The RCI exhibits a distinct geographic pattern. Metropolitan regions in the Northeast and Midwest regions tend to have High, Very High, or Medium resilience capacity, in contrast to the propensity for Very Low, Low, and Medium resilience capacity for metropolitan regions in the South and Southwest. Northeastern and Midwestern regions generally earn high scores for one or more indicators in each of the three categories of resilience, including regional affordability, health-insured, homeownership and metropolitan stability. In contrast, places that have experienced rapid population growth and considerable population churn, as characterizes many metros of the South and West, often earn low resilience scores particularly for several Community Connectivity indicators, including voter participation, homeownership and metropolitan stability. Read More
Beyond the broad-grained geographic pattern is a remarkable degree of variation. Washington has at least one metropolitan region in each of the quintiles, ranging from Seattle, which is ranked Very High and Yakima, ranked Very Low. Similar within-state variegation characterizes resilience capacity in Indiana, North Carolina, Maryland, and Virginia, which likewise have at least one metropolitan region in each of the five quintiles of resilience capacity, in some instances adjacent to one another.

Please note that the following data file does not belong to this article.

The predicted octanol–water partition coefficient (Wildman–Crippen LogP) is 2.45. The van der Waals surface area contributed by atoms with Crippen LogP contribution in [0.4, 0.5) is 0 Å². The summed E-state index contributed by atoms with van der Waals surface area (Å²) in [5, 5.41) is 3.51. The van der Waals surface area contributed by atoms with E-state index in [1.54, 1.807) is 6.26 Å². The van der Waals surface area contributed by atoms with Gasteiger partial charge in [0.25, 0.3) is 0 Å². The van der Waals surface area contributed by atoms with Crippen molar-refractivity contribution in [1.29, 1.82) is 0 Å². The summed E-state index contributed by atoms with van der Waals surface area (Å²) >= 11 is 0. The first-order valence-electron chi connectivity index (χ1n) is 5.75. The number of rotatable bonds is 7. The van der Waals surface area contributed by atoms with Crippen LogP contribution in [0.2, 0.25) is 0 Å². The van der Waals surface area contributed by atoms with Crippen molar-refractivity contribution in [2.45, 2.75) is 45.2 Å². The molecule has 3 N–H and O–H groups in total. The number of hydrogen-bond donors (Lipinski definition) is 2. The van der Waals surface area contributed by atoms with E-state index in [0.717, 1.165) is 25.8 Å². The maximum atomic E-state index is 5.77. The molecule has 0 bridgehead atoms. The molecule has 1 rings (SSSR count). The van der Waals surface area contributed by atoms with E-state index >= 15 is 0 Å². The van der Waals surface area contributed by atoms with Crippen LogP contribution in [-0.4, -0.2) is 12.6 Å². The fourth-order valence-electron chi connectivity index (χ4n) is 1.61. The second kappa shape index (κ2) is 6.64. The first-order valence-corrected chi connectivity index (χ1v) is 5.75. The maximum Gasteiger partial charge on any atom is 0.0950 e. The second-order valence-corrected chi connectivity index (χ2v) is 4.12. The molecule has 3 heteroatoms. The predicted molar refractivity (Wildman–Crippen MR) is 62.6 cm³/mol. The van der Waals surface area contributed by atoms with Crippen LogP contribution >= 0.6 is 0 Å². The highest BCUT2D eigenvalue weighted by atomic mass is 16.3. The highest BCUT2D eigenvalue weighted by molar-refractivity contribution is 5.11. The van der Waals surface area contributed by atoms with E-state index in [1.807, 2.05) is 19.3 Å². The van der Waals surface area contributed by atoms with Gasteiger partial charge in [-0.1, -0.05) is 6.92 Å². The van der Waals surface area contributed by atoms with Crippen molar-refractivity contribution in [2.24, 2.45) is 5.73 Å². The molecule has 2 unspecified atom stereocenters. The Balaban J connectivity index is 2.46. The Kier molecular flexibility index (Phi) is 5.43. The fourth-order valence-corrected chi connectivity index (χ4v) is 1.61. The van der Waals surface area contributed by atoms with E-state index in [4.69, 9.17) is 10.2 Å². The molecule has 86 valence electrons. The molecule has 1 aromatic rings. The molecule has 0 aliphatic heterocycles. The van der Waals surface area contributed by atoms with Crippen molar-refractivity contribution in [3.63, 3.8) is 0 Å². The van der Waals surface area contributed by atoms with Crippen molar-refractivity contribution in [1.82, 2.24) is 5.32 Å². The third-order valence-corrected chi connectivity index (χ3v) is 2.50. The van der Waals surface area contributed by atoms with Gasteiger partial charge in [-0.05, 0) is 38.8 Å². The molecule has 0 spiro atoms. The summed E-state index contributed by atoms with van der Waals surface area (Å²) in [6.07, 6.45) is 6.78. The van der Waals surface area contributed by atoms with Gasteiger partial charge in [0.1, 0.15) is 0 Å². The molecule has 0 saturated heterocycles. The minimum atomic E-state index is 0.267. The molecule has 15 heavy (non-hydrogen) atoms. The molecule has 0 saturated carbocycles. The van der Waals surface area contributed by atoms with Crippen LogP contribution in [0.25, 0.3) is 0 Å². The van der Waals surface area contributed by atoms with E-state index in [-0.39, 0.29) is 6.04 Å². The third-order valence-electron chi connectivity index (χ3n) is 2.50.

The geographic pattern reflects in part the composition of the RCI, which is a metric of capacity rather than past performance (see Resilience Capacity Index in main menu). Traditional performance metrics, such as population or employment growth, yield rankings favoring fast-growing metropolitan regions in the South and West. The RCI favors attributes, including metropolitan stability, regional affordability, homeownership and income equality, often found in slower-growing regions. In some instances, as for Madison, WS and Bridgeport-Stamford-Norwalk, CT, metropolitan regions of the Midwest and Northeast with Very High RCI attain that status by offsetting Low Regional Economic capacity with High or Very High Socio-Demographic and Community Connectivity capacity (see RCI by Capacity Type). In contrast, regions in the West or South may offset Low Community Connectivity or Socio-Demographic capacity by Very High levels of Regional Economic capacity, as occurs for Boulder, CO, Salt Lake City, UT and Albuquerque, NM, for example.

The RCI was developed by the University at Buffalo Regional Institute, State University of New York.